And until it does start, I am full of excitement, nerves and questions. I’ll keep you posted. Oh, and the plan is to blog as I go at Journo Nest, the sister blog of Robyn’s Nest.

friends, Journalism, Just stuff, Life in general, Marriage, Media, Online journalism, Random, work

No silly season here

Gah, it’s been manic. Here’s why:

1) Silly season becomes serious season

In the world of journalism and universities (my job kinda straddles both) August is supposed to be ‘silly season’, where nothing much happens and you can glide through the days, working on the stuff you haven’t had time for during the other 11 months of the year. Not so this year, in either respect. Work has been crazy busy with not a second to spare, lots of projects starting or finishing and lots of deadlines to be met. And LOTS of emails. I mean, who actually did any work before email was invented? We’ve also been hearing about the goings on in Libya, the endless ins and outs of the phone hacking scandal and about the riots in London, Birmingham and oop north (and in MK where watermelons were the weapon of choice – hardcore youths or what?) which turned silly season into a very serious season.

2) Mastering a Masters

I’m starting an MA in Online Journalism with Birmingham City University in September. This is the first mention of this on my blog but it won’t be the last and I’ve been planning an offshoot of Robyn’s Nest to pour my MA ramblings into. So keep an eye out for Journo Nest, coming soon. Why am I doing it? Because it’s time for the next challenge; I’ve realised journalism will always be my passion and I want to turn the online skills I’ve learned through trial and error into something more tangible and useful to my future career, whatever that may be. Plus there’s so much cool stuff happening out there in online journalism and I want to be part of it. Oh, and I don’t have a degree – which has never been a problem for me but warrants a whole separate blog post – and I’d quite like to boast some letters after my name, just for the craic. And so, registering, references, getting accepted – I have a scholarship! – and sorting my pre-course reading list, attempted timetable, doing plenty of online research and applying to blog elsewhere (as a project for my MA) has kept me pretty darn busy.

3) Hell yeah, I have a social life

My social life has been busy too. Given that the MA is likely to wipe away a lot of my social activity, I’m cramming it in now. So that’s meant trips to the shire to see friends and family and catch up with newly engaged friends; a trip to Liverpool to see my mate’s pregnancy bump for the first time; arranging another mate’s hen weekend which is approaching quicker than I dare to think about; hosting friends and their children (which serves as a reminder that I’m not quite ready to trade lie ins for screaming babies just yet); catching up with the in-laws at barbecues, dinners and tours of our new house; brunch with my Leicester buddies and their children who squeal every time Ralphie draws near and the puzzlement on his face because most people melt at the site of him; the last of the summer season of netball matches and the odd training session; dinner with the MK posse to celebrate some fabulous news, and a Mexican-themed Come Dine With Me, MK style, which takes place this weekend at Chez Robyn. Hmmm, not sure I have time to grow a curly moustache by then.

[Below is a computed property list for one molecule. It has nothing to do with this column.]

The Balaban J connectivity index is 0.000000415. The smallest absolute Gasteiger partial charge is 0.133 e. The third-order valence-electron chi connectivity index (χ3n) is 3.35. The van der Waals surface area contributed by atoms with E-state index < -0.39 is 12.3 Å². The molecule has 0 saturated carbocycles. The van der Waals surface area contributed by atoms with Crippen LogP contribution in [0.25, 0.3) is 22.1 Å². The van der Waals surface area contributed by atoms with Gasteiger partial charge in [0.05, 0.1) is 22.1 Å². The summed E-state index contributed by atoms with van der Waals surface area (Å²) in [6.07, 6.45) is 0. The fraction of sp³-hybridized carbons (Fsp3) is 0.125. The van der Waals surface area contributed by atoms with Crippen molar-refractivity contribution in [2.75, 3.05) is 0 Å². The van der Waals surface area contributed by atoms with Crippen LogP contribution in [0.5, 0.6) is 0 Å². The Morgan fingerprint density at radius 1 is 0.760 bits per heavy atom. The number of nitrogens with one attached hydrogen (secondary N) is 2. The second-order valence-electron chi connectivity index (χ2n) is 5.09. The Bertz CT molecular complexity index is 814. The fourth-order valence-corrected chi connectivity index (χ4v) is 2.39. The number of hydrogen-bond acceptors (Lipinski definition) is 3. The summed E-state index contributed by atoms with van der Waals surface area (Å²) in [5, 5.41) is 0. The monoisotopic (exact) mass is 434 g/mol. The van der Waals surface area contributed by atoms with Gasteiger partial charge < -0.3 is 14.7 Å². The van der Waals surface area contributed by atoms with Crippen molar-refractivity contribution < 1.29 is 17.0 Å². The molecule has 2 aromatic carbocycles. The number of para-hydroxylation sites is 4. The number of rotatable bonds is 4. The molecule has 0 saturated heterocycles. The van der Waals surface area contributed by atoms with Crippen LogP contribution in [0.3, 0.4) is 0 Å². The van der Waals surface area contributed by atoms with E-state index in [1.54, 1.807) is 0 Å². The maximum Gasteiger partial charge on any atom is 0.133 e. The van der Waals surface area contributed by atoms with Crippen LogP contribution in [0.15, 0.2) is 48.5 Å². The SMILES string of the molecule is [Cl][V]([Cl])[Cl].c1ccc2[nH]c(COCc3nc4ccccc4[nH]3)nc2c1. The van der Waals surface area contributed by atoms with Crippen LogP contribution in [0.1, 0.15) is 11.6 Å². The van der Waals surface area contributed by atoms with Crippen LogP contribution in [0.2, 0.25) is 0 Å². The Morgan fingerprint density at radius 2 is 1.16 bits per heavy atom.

4)  Growing a plan

Me and hubbles wanted to set some milestones and try and suss out our five-year plan. So many of my friends have one of these (cripes, does that mean we’re all growing up? At last!) and we kinda felt left out. We actually have no idea what we want in the next five years (apart from being filthy rich and living in bliss in a spacious Manhattan apartment with huge roof garden for Ralphie) other than we’d like to re-turf the garden, grow vegetables, dig a nice border and fill it with shrubs. So, no idea what the future holds for us but if that doesn’t look rosy the garden certainly will do.

5)  Walkies!

I spend a lot of time with Ralphie. He gets a 6am walkies, I dash from work to do the lunch time shift and he gets one most evenings too. It’s not for my love of walking, it’s for love of Ralphie. I’d feel guilty if I didn’t walk him, one of the things he loves most. He gets ridiculously excited just if I go to the cupboard where his lead’s kept or if I slip my shoes on. He’s had a sore paw of late too and not been his usual perky, bouncy self. I can only describe it as a pink slug attached to the top of his paw which he’s obsessed with licking. Antibiotics have been prescribed but it’s reminded me and hubbles how protective we are of him and how we’d do anything to make him happy and comfortable. No wonder we’re not ready for kids – Ralphie has our full focus at the mo. I do love that little bow wow.